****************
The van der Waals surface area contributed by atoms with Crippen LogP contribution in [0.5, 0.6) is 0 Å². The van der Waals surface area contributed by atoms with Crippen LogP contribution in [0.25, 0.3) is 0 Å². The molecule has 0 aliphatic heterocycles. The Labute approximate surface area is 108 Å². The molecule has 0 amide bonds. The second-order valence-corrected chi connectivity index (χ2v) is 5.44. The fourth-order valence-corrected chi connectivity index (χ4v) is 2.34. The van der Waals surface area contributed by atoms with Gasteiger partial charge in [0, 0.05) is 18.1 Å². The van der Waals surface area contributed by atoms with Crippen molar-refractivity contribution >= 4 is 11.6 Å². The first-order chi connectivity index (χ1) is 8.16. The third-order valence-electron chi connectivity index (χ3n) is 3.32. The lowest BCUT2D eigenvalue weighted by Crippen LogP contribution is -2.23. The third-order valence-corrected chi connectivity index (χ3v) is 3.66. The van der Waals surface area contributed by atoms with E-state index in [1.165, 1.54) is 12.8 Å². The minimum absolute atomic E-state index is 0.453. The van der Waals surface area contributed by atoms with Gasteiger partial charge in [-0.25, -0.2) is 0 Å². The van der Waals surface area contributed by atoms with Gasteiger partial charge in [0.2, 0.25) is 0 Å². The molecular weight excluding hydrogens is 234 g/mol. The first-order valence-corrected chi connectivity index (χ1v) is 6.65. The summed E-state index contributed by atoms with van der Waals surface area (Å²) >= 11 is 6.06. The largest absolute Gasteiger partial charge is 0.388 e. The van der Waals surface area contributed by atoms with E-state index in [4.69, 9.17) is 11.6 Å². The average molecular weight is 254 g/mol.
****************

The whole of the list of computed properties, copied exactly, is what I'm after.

The van der Waals surface area contributed by atoms with Crippen LogP contribution in [0.5, 0.6) is 0 Å². The van der Waals surface area contributed by atoms with Crippen LogP contribution in [0.25, 0.3) is 0 Å². The molecule has 0 aliphatic heterocycles. The Labute approximate surface area is 108 Å². The molecule has 0 amide bonds. The second-order valence-corrected chi connectivity index (χ2v) is 5.44. The fourth-order valence-corrected chi connectivity index (χ4v) is 2.34. The van der Waals surface area contributed by atoms with Gasteiger partial charge in [0, 0.05) is 18.1 Å². The van der Waals surface area contributed by atoms with Crippen molar-refractivity contribution >= 4 is 11.6 Å². The first-order chi connectivity index (χ1) is 8.16. The third-order valence-electron chi connectivity index (χ3n) is 3.32. The lowest BCUT2D eigenvalue weighted by Crippen LogP contribution is -2.23. The third-order valence-corrected chi connectivity index (χ3v) is 3.66. The van der Waals surface area contributed by atoms with E-state index in [1.165, 1.54) is 12.8 Å². The minimum absolute atomic E-state index is 0.453. The van der Waals surface area contributed by atoms with Gasteiger partial charge in [-0.25, -0.2) is 0 Å². The van der Waals surface area contributed by atoms with Gasteiger partial charge in [0.2, 0.25) is 0 Å². The molecular weight excluding hydrogens is 234 g/mol. The first-order valence-corrected chi connectivity index (χ1v) is 6.65. The summed E-state index contributed by atoms with van der Waals surface area (Å²) >= 11 is 6.06. The largest absolute Gasteiger partial charge is 0.388 e. The van der Waals surface area contributed by atoms with E-state index in [4.69, 9.17) is 11.6 Å². The average molecular weight is 254 g/mol.